A New Form of Telecoms Convergence?

Posted: July 29th, 2010 | Author: | Filed under: Telecom Trends | Tags: , , , | Comments Off on A New Form of Telecoms Convergence?

Convergence in telecoms is pretty old news. It no longer surprises us to see a mobile phone being used as a camera, a camcorder, a GPS, a music or video player…you name it—your mobile can do it. And not just in the communications sector—high-end cameras now record video, televisions and gaming consoles can browse the Internet…it seems like everything is turning into everything else. Then, just as you’re wondering if any form of technology convergence will ever surprise us again, well…let’s just say I witnessed a kind of convergence last week that took even me aback.

At TM Forum’s Team Action Week in Baltimore, a man was standing in a corner of the show floor, nothing unusual about that, except that he had a laptop wrapped around his head. At first, I thought maybe he was trying to hear if it was turned on, but no—this man was clearly having a conversation. Turned out he was on a call with a colleague using the laptop’s VoIP software; he kept his ear close to the speaker and his mouth close to the microphone nested in the screen’s hinge. This is a great example not just of the flexibility of modern devices, but of customers’ ingenuity, particularly when faced with high roaming charges, poor coverage or maybe just a dead battery in his phone. When all else failed, a two-kilo laptop and a Wi-Fi link saved the day.

PS: The man later admitted that a pair of earphones would have been helpful. Maybe he’d used them as shoe laces…

M&As: The Human Factor

Posted: July 28th, 2010 | Author: | Filed under: Telecom Trends | Tags: , , , , | 2 Comments »

In a recent blog post, Comptel’s CEO Sami Erviö reminded us of the fact that Comptel has been in business almost a quarter of a century, and asked: how many [OSS/BSS] companies have come and gone in that time?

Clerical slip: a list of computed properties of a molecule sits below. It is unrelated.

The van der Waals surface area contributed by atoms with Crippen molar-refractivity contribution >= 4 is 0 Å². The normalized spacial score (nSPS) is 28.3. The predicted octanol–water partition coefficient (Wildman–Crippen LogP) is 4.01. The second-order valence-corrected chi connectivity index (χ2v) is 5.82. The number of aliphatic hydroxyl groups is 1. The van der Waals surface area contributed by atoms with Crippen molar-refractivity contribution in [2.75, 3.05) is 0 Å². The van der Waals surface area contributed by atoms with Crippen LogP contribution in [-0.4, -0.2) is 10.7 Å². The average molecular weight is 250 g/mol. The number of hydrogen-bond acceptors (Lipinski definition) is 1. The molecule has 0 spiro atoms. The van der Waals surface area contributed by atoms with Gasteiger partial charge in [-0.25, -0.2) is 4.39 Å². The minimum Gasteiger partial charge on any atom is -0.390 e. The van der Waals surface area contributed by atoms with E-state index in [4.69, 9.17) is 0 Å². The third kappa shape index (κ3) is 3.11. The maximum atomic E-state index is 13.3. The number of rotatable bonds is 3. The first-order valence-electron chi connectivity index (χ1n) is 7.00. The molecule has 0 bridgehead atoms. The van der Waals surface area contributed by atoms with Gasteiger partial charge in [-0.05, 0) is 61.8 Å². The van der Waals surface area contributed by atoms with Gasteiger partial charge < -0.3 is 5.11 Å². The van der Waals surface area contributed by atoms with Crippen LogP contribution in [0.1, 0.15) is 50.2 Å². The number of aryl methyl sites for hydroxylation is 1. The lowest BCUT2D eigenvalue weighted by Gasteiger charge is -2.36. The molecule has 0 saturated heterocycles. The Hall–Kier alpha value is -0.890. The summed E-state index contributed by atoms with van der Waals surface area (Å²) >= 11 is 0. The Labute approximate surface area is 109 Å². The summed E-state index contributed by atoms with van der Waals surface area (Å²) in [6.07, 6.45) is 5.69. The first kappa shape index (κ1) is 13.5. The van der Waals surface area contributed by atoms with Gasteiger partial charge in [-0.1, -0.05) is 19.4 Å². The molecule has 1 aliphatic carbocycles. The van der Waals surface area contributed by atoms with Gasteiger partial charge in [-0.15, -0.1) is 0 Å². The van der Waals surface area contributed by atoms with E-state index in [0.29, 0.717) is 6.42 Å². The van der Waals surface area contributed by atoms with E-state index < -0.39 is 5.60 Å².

This got me thinking. One of the main reasons companies “disappear” in our market is mergers and acquisitions (M&As). Over the years, we have seen waves of acquisitions, especially in the hot areas at the time. We had the billing acquisitions (Kenan, LHS, Geneva, Kenan again, Portal, LHS again), and then the fulfillment acquisitions (Metasolv, Granite, Cramer, Axiom Systems, Syndesis). It wouldn’t surprise me if we soon saw a new wave of M&As in the latest hot area, policy control.

Acquisitions are notoriously complex operations, but one of the trickiest aspects is the “human factor”. In a knowledge industry like ours, if the employees of an acquired company walk, then that company loses what made it special, including drive, skills, knowledge, innovation, and relationships with customers and partners. This is bad news for the acquiring company, but also for customers of the acquired company—after all, this is what they bought into.

One thing that astonished me when Comptel bought the company I was working for (Incatel) in 2005 was that, unlike any previous acquiring company I had seen, they didn’t march in as conquerors. Having been on the receiving end of acquisitions in my past career, I had grown used to the acquiring company assuming an air of superiority that did not make me (or many of my colleagues) feel welcome, despite the fine words. Indeed, within a year, many of us had “walked”.

In contrast, Comptel seemed intent on preserving what was special about the acquired company—especially its people.

As the marketing director for Incatel, I was somewhat sceptical (after all, we all know marketing is typically one of those “cost synergies” targets) but chose to believe. And lo and behold, within a year, I was marketing director for Comptel. I am pretty sure that a marketing director of an acquired company taking over the role in an acquiring company is virtually unheard of in the software industry. In fact, it is quite a tribute to Comptel’s attitude in M&As that the former CEOs of the two companies Comptel acquired in recent years, Axiom Systems’ Gareth Senior and Incatel’s Arnhild Schia, are still with the company, two and five years later respectively. This is, I believe, quite exceptional in our industry—most “acquired” CEOs seem to leave within a matter of months after the acquisition.